If your Dell notebook is cranky when you wake it up from sleep mode, it might be suffering from bad memory. Dell has acknowledged that a memory problem with certain models in its Latitude and Inspiron notebook lines could be the root of symptoms that include system hangs or Windows "blue screen" errors.
The symptoms crop up only when a notebook is brought out of suspend mode.
The notebooks that may be affected include Latitude CPiA, CPiR, CPt, CPx and CS models; as well as Inspiron 3500, 3700, 7000 and 7500 models, according to a letter Dell began sending to customers about two weeks ago, which was viewed by ZDNet News.
The flawed memory can cause data to be corrupted and or lost -- resulting in such symptoms as a hung system when a user seeks to wake the notebook to resume working. The problem is related to flawed RAM modules supplied to Dell by one of its component vendors between February and November 1999. Dell would not release the name of the vendor.
When a notebook goes into suspend or sleep mode, it either suspends to memory or suspends to disk. When it suspends to memory, the default setting on these Dell notebooks is to place a user's data in the system RAM.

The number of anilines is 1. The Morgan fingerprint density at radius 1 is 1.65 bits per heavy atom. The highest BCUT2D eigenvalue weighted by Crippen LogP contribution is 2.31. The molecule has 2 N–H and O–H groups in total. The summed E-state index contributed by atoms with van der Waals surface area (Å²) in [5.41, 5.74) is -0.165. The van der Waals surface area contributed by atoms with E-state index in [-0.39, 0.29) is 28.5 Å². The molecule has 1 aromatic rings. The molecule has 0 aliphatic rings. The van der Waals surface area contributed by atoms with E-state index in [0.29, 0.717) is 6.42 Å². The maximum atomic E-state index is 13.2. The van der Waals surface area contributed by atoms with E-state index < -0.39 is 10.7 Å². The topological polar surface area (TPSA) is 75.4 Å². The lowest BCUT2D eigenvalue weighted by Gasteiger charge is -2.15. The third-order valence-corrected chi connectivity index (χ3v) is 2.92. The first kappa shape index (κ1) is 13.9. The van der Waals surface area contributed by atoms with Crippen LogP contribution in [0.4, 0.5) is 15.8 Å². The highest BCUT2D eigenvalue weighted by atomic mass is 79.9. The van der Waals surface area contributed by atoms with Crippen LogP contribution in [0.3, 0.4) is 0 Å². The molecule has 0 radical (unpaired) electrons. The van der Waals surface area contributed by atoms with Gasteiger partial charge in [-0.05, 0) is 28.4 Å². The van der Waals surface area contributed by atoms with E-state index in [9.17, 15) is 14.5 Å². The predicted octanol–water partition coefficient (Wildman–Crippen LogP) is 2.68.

The flawed memory, in this case, can cause that data to be corrupted and or lost -- resulting in such symptoms as a hung system when a user tries to awaken the notebook to resume working.
Dell officials said on Tuesday that the problem has been resolved and a fix had been issued. The fix consists of replacing affected memory modules. A basic input/output system or BIOS software update may also fix the problem, according to the letter. The BIOS controls communications between the operating system and the hardware of the PC.
To address the problem and begin the process of delivering new memory modules to those customers, Dell has developed an application that can test notebooks for the affected memory. The application can be downloaded from Dell's customer support Web site.
The application, if it finds the memory to be affected, provides details on how to contact Dell and arrange for delivery of new memory modules, company officials said.
The modules can be installed by IT staff at corporations or, for consumers, by Dell service technicians.
Workarounds for the problems include changing the suspend settings from "suspend to memory" to "suspend to disk". These settings are controlled by the notebooks' BIOS software.
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